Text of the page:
If you were to list the sounds you associate with safety and comfort and ease, what would you include? A favorite song, perhaps? The voice of a loved one? The sound of the ocean or leaves gently rustling in the wind?
I’m home alone this evening, and after a magical October-in-San-Francisco sunset, enjoyed on the beach while running with a good friend and the pup, I came home to an empty house. Maybe because there were no other sounds and no other distractions, I was thinking about the noises I was making.
The eeeee creak of pipes and the shhhhhh rush of water and the sliding of the metal shower curtain rings against the metal curtain rod, all mean I have hot running water and a way to rinse off a day full of sweat and sand and work and thinking and worrying.
The click-click-click of the gas stove and the sizzle of food hitting the skillet, even the crack of the plastic (I know) container that holds my meal (yes, I got sucked into getting a few vegan prepared meals each week delivered rather than eat cheese toast for lunch and subpar burritos for dinner when we don’t feel like cooking), all mean I have a hot meal and a modern kitchen and access to fresh food and money to buy enough to satiate me.
The hum and gurgle of the dishwasher means we have full bellies and makes the house somehow feel cozy, to have that white noise whirring along in the background, while I read articles and drink wine.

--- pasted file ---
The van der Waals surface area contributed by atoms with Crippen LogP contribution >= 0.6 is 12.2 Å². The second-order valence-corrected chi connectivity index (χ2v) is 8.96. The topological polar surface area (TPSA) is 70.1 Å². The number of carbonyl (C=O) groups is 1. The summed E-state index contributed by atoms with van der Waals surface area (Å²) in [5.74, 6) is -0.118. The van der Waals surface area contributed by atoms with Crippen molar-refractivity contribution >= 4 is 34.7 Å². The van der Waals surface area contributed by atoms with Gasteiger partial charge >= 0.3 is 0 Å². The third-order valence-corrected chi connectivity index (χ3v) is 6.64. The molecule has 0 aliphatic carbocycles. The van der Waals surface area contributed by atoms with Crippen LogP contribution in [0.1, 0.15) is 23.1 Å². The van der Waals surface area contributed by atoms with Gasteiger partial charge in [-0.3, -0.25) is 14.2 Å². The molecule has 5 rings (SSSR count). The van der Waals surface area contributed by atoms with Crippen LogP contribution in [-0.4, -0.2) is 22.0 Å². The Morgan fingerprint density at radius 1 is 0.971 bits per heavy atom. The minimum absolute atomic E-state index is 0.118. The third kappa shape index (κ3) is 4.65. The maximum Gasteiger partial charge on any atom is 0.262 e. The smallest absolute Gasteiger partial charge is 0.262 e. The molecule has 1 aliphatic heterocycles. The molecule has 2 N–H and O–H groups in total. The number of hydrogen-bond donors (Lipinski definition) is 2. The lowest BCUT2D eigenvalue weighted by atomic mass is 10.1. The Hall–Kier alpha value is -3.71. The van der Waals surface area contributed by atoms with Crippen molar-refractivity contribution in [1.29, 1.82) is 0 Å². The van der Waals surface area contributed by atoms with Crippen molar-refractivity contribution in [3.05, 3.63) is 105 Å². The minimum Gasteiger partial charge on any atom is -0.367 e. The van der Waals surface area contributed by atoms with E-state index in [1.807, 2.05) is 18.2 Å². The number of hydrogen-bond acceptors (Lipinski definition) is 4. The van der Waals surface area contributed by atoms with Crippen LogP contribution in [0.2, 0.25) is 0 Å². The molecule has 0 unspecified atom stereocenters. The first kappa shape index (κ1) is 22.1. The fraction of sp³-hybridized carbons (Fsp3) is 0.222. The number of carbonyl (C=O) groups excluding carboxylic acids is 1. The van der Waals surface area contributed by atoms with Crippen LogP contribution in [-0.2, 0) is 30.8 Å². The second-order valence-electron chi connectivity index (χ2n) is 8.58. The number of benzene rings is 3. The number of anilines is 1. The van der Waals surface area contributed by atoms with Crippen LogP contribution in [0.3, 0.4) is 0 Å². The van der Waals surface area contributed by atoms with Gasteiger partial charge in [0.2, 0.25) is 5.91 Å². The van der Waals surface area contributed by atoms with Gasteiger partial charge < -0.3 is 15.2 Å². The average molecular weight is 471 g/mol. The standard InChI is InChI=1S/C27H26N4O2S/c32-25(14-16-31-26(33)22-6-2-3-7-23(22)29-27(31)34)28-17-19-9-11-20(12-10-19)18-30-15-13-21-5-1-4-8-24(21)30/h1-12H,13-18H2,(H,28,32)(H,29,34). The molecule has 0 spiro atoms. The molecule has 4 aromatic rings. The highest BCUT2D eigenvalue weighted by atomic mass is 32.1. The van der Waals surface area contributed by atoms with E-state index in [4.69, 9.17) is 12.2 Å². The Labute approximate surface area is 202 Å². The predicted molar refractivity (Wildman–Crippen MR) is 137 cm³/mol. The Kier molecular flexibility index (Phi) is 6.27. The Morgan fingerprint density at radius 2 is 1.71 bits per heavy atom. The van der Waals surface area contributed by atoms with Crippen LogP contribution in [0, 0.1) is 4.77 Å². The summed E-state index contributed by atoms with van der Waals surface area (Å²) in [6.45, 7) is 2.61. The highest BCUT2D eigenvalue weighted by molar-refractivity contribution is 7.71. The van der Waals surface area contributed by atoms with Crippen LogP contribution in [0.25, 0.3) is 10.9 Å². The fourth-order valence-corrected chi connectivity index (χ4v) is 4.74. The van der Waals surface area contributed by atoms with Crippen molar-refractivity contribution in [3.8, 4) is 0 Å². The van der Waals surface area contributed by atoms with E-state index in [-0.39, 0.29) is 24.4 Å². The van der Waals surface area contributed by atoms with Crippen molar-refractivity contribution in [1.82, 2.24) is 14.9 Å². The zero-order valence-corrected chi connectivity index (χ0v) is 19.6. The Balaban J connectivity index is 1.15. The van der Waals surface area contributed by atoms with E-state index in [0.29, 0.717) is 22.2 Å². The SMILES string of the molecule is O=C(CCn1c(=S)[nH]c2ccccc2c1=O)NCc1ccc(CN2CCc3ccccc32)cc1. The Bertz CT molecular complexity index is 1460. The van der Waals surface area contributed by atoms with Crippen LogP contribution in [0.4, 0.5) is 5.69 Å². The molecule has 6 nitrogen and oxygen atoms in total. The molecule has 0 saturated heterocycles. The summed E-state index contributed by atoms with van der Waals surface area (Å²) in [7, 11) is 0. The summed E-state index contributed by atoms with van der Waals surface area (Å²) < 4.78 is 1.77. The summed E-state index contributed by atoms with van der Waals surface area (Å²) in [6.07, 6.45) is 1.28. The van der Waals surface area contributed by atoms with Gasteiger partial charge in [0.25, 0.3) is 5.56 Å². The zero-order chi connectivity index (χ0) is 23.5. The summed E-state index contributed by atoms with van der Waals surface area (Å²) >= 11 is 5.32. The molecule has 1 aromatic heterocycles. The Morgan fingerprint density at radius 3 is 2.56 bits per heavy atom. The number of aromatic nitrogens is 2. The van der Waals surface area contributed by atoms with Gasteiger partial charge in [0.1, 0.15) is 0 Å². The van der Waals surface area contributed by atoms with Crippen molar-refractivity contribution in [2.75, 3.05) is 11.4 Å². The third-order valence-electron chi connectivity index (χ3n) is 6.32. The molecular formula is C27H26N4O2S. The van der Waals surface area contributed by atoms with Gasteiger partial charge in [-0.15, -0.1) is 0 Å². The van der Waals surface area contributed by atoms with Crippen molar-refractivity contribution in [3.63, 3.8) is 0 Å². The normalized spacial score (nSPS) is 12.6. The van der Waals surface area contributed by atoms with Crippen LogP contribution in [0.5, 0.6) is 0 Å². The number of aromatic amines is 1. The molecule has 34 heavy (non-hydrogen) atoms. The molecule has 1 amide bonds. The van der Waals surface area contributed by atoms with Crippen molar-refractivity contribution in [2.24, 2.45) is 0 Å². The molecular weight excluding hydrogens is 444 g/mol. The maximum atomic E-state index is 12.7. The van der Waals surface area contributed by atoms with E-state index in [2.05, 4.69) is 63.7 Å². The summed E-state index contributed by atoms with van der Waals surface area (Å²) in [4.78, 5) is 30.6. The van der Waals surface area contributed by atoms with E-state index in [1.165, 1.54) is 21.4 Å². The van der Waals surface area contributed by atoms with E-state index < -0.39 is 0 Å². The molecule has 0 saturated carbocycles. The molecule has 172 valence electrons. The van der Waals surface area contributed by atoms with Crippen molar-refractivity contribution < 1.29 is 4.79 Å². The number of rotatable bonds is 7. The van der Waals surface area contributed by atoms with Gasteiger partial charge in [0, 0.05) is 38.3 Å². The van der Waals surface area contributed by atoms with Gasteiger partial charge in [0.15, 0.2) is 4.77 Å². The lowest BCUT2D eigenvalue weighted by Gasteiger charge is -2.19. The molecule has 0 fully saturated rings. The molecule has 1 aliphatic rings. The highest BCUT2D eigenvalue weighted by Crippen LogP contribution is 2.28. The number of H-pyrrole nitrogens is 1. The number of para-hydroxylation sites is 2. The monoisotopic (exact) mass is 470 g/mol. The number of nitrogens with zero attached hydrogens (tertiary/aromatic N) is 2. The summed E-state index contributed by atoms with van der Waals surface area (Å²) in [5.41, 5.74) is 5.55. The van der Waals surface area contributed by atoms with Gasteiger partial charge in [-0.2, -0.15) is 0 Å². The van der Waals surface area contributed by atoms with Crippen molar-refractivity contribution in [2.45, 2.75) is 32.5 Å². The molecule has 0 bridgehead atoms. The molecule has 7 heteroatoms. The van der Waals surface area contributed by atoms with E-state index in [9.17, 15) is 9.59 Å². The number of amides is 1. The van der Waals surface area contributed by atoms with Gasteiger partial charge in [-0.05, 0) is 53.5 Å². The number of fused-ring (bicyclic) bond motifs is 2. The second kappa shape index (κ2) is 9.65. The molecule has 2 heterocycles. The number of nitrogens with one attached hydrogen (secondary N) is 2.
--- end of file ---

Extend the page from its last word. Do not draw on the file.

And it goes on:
When it’s done running, I’ll curse the fact I have to unload it. Second only to sweeping the floor as my least-favorite assignment to earn my allowance as a kid. It’s one of those never-ending chores, like laundry and cooking and dusting. Filling it, is gradual, and not a chore at all, just the promise that putting the dishes into this machine and pushing a button will make them clean without wet pruney hands and brittle fingernails and having to do that horrible thing where you have to clear the drain of all the gunk before the water can drain.
I think of the Golden Gate Bridge, and how the story is that as soon as the crews are done painting it in International Orange, they have to return to the other side and start all over again.
So, is it ever really finished?
Is this a logistical question or a philosophical question?
As soon as the dishwasher is empty, there are dirty dishes to load. As soon as the laundry is folded and put away, I strip naked and put the dirty clothes into the hamper.
There’s something here I want to say about the monotony of life, the sameness of it all, the repetition and never being finished and always more to do.
Which of course is all true.
Also true: the two hours the dishwasher is running and no dishes are being dirtied and the kitchen lights are off for the day and there is nothing to be done. That sound of the dishwasher means there is nothing to do but wait, to meditate and write to the sound of churning water, to marvel at the miracle of clean dishes at the push of a button.
I like to think, that before they return to the other end of the bridge, the painting crew of the Golden Gate Bridge goes down to Crissy Field, or somewhere they can see the entire span, and gaze at the orange expanse, and think, now there’s a job well done. I did that.
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